Over the past few weeks I’ve been collecting some of the funny things my kids have said or done. I love them. They make my heart sing. These kids are why I’m on the planet right now and I love my job. Here are a few glimpses into our lives:
- Hayden: He had begun to really complain about chores and how he didn’t think he could do the chores in a way that would ever make me happy. Mind you, I know he’s 11 and I don’t expect him to do them exactly the way I do. After a few weeks I noticed the complaining had stopped, so I complimented him on this. (Note: We assign chores for a year at a time… he had started a whole new set of them in January.) Here’s our conversation:
Me: Hayden, I’ve noticed that you’re not complaining about chores much anymore. I guess they’ve gotten easier with practice, huh?
Hayden: Not really. It’s just that if I complain you give me more chores, so I quit complaining.
SCORE! I WIN! And technically he won, too, because he’s learned how to do new chores without complaining!
- Carson: Okay, now this is just precious. I’ve never been one to play favorites (at least intentionally) with the boys. But the other day Carson did something that was so sweet and thoughtful: he swept the kitchen all on his own. This is his morning chore, but we were in the middle of the day and I glanced over to see him sweeping away. I couldn’t resist saying, “Carson, you know?!? You’re my favorite…” (Note: I knew he’d know I was saying it as a compliment and not as an actual fact.)
He stuck his head around the corner and said,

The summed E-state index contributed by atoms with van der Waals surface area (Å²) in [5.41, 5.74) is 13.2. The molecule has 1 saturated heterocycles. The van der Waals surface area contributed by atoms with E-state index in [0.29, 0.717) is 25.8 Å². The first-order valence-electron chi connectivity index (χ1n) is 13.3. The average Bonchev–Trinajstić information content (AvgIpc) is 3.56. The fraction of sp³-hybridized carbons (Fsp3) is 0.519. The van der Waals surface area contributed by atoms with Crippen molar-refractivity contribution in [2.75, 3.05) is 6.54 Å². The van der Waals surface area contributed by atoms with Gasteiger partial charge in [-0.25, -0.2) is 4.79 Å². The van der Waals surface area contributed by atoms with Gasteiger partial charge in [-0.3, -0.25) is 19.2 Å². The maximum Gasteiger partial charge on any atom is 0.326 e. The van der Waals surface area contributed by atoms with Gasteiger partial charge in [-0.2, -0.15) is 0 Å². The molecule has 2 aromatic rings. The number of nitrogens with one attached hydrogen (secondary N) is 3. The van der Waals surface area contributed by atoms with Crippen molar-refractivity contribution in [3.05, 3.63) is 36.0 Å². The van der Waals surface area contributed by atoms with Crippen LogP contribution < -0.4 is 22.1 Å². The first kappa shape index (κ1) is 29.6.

“Nuh-uh. We’re all your favorite.”
Be still my heart…
- Bailey: Bailey is unique in the way he thinks of numbers. I can’t do math in my head the way he can. He adds and subtracts three-digit numbers with carrying and borrowing without using paper, which drives this teacher NUTS. Estimating, however, isn’t really his thing. Here’s how Bailey mentions money or time, followed by how I might have said a similar thing.
Mom, don’t come into the kitchen for 10 or 5 minutes. I’m working on something for you. (I would have said, “5 or 10 minutes.”)
That Real Steel Guy costs 4 or 17 dollars. It’s a lot of money. (I would have said either “4 0r 5 dollars” or “15-20 dollars.” Bailey cracks me up!)
- Parker: With Easter just behind us, Parker has had plenty of exposure to chocolate. I simply adore how he says that word. In order to help you pronounce it correctly, think of the word: locket. You remember those things girls used to wear around their necks with a picture of their best friend inside? Yep. That locket. Now, put the consonant team “CH” in front, as in “child” or “chore.” That’s how Parker says chocolate: chlocket.
It. is. adorable.